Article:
The First British Pair To Free Climb The Nose

Alex Waterhouse and Billy Ridal have free climbed The Nose on El Capitan in Yosemite after seven days on the wall. They are the first British pair to do so. Both Waterhouse and Ridal freed every pitch and took turns leading the crux pitches of the Great Roof and Changing Corners.

According to Waterhouse, they set this audacious goal at the beginning of 2023. “With no big-wall experience and honestly no idea what it would take, we…weren’t sure it was possible,” wrote Waterhouse.

However, they started to plan it, then trained, and spent five weeks in the Valley working the wall with that mission in mind. They started the push without having linked the crux pitches in training. They also sat in a puddle for two days through a storm. The pair finally topped out two days ago.

On the top.

On top. Photo: Alex Waterhouse and Billy Ridal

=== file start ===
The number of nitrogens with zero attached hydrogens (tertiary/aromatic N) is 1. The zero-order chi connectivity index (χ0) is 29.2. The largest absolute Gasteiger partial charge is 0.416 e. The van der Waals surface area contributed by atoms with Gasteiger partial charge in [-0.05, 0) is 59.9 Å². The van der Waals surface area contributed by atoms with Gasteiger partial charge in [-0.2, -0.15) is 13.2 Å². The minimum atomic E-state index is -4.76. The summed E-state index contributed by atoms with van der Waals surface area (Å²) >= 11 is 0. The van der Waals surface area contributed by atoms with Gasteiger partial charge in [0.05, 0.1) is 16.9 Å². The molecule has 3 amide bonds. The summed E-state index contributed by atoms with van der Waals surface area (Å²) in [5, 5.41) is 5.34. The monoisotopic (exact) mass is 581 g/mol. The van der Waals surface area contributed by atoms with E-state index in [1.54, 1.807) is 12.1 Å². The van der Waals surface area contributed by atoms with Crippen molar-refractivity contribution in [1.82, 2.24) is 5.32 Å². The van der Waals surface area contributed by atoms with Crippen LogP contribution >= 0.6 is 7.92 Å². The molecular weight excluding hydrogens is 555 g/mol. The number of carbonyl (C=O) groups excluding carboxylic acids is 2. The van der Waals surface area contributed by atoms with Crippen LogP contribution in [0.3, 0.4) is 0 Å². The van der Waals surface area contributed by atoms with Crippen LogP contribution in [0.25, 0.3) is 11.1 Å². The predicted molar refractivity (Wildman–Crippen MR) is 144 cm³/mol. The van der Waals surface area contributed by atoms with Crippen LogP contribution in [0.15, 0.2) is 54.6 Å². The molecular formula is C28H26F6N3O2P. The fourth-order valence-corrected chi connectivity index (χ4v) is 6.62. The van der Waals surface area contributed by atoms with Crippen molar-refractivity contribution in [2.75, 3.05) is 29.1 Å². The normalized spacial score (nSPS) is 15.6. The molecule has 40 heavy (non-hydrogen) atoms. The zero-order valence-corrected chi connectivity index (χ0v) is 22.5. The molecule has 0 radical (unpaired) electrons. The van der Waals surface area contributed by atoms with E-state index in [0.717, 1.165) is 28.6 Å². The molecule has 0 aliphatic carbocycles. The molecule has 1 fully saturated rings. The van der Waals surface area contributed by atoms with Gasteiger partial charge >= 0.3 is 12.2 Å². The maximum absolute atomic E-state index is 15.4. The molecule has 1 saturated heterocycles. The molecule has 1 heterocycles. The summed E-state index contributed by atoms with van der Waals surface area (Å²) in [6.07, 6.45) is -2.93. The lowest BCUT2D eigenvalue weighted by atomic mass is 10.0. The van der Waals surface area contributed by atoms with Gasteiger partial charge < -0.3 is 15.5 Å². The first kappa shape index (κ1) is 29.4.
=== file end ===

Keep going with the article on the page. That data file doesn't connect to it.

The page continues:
Waterhouse and Ridal updated their progress on social media almost every day, creating an almost real-time adventure. That part was hard, they admitted. “You’re trying to do something you don’t fully believe yourself,” said Waterhouse.

No clue how to big wall

On Oct. 1, Ridal and Waterhouse began their six-week U.S. adventure. The two have climbed together since childhood. Both knew that freeing The Nose was possibly beyond them, as neither had a clue how to big wall.

The route of The Nose on El Capitan.

The route up The Nose on El Capitan. Photo: Alex Waterhouse and Billy Ridal


On Oct. 10, Waterhouse and Ridal reached the Valley and watched other parties crawl upward for hours. “Just the thought of being up there was simultaneously terrifying and exhilarating,” said Waterhouse.

A dry run

There were queues on The Nose the first day that they climbed it in training, but they managed to get up seven pitches quite comfortably, rapping down in the dark.

The Nose seen from below.

The Nose from below. Photo: Billy Ridal